Suppose I have a sequence of I.I.D random variables drawn from a population with population mean $\mu$ and variance $\sigma^2$.

I observe one at a time, then two at a time, then three at a time, and so on and so on. Each time, I record the sample population mean.

The Law of Large Numbers says that $\bar{X} \rightarrow \mu$ as $n \rightarrow \infty$.

How many observations are needed so that $\lvert \bar{X} - \mu \rvert < \epsilon$? Can this be expressed in terms of the mean and standard deviation?

  • 1
    $\begingroup$ This cannot be guaranteed. You can at most achieve $|\bar X-\mu|<\epsilon$ with probabilty $p$ $\endgroup$ – Hagen von Eitzen Jan 13 '17 at 21:26
  • $\begingroup$ The Chebyshev inequality says $P[|(\frac{1}{n}\sum_{i=1}^nX_i)- \mu| \geq \epsilon] \leq \frac{\sigma^2}{n \epsilon^2}$ for all $\epsilon>0$ and all $n \in \{1, 2, 3, ...\}$. Tighter bounds, such as in Robert Israel's answer, can be obtained for known distributions. $\endgroup$ – Michael Jan 13 '17 at 22:38

"How many observations are needed" is something that will vary from trial to trial. The best we can do is to determine a probability distribution.

If they are based on distinct samples (the "one at a time", "two at a time", "three at a time" don't overlap), the averages $\overline{X}_n$ are independent. The probability that you need more than $m$ observations (i.e. "one at a time", "two at a time", ... "$m$ at a time" are all out by at least $\epsilon$) is

$$\prod_{n=1}^m \mathbb P\left(\left|\overline{X}_n - \mu\right| \ge \epsilon\right)$$

If the random variables are normally distributed, $\overline{X}_n - \mu$ is normal with mean $0$ and variance $\sigma^2/n$. Thus $$\mathbb P\left(\left|\overline{X}_n - \mu\right| \ge \epsilon\right) = 2 \Phi(-\epsilon \sqrt{n}/\sigma) \sim \frac{\sqrt{2} \sigma}{\sqrt{n\pi} \epsilon} e^{-\epsilon^2 n/(2 \sigma^2)}\ \text{as}\ n \to \infty$$ where $\Phi$ is the standard normal CDF.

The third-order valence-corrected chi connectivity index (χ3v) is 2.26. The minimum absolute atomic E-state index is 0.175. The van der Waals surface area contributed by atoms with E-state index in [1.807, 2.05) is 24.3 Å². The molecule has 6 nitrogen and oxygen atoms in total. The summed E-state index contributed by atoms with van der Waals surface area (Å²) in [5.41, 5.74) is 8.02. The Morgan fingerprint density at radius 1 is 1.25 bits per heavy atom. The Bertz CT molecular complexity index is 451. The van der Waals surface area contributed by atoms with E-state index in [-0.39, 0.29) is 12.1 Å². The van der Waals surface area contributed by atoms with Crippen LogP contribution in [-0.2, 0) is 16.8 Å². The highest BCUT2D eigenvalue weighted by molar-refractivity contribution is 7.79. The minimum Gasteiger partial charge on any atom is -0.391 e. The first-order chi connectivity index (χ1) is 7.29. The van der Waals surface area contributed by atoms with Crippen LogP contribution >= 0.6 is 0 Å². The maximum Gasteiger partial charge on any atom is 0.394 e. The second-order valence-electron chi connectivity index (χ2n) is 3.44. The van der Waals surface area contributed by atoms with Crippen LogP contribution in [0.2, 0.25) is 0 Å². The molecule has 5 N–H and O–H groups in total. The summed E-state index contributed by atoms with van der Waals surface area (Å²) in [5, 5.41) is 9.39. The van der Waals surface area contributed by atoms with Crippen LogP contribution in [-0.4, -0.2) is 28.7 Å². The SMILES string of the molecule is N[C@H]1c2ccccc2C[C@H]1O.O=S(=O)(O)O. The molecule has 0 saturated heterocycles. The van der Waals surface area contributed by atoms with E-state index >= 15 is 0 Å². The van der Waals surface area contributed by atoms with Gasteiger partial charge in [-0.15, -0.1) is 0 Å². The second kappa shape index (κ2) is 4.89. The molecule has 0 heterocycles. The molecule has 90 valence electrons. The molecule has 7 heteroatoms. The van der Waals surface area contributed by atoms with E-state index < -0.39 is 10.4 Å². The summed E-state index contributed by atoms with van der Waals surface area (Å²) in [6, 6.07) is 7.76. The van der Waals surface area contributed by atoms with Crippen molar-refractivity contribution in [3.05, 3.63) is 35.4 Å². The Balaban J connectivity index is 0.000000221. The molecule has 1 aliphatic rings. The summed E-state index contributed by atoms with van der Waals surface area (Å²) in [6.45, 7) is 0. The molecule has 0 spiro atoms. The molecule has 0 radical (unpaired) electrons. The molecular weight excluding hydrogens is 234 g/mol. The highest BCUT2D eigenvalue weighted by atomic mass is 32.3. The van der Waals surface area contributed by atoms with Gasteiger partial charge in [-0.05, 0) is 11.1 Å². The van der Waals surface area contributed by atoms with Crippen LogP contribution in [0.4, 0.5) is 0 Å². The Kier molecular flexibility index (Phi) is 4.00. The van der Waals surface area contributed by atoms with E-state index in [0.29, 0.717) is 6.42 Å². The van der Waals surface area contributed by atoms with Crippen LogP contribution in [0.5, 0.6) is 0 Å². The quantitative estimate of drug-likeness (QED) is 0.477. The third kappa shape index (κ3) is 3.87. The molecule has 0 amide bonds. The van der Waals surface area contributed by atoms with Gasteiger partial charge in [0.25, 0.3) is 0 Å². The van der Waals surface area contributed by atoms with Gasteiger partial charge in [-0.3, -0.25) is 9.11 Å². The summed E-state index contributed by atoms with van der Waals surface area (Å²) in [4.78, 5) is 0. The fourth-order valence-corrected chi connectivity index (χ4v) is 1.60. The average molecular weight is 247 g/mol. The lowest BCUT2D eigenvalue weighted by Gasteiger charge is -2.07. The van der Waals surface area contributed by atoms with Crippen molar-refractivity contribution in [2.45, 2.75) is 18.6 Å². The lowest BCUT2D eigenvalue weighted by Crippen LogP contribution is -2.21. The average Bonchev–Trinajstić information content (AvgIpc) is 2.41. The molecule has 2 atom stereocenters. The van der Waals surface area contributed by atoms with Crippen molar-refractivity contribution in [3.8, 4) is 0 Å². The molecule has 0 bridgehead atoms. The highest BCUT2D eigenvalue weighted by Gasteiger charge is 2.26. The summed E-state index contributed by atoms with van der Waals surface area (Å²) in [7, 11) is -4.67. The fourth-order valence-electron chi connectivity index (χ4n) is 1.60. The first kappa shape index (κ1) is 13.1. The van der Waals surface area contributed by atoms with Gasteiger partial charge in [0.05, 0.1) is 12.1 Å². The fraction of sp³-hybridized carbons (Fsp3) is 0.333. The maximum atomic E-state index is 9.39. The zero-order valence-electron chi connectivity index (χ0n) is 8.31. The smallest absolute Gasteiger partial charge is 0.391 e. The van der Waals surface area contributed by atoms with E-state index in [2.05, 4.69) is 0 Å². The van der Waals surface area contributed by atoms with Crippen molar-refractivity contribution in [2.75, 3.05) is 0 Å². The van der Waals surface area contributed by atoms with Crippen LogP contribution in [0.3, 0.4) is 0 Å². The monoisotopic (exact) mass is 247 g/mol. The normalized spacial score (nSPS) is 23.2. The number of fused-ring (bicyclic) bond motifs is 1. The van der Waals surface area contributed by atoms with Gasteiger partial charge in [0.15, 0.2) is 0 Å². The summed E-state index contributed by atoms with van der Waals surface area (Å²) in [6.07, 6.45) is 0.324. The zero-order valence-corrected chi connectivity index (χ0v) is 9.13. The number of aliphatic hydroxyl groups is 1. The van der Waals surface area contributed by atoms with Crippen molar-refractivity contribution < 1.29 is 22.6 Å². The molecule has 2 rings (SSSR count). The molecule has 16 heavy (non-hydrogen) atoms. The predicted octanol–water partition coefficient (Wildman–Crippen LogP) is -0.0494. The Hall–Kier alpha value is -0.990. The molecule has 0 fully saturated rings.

For other distributions it will be more complicated.

Note: it is tempting to try the Central Limit Theorem here, but that temptation should be avoided, because we are not looking at a fixed number of standard deviations here. Instead, Large Deviations theory could be used.

  • $\begingroup$ Seems more direct to just use the Chebyshev inequality with the given info. $\endgroup$ – Michael Jan 13 '17 at 22:40
  • $\begingroup$ Chebyshev inequality will give rather poor bounds, I think. Chernoff may be better. $\endgroup$ – Robert Israel Jan 13 '17 at 22:58
  • $\begingroup$ Yes, or the Chernoff-Hoeffding bound. [For the sake of the asker of the question: If the i.i.d. random variables $\{X_i\}$ are bounded and always contained in an interval of size $M$, such as $X_i \in [a, a+M]$ always (for some $a \in \mathbb{R}$), then $$P\left[\left|(\frac{1}{n}\sum_{i=1}^n X_i) - \mu\right| \geq \epsilon\right] \leq 2\exp\left(\frac{-2n\epsilon^2}{M^2}\right)$$ which is qualitatively similar to the Gaussian case above.] $\endgroup$ – Michael Jan 14 '17 at 0:32

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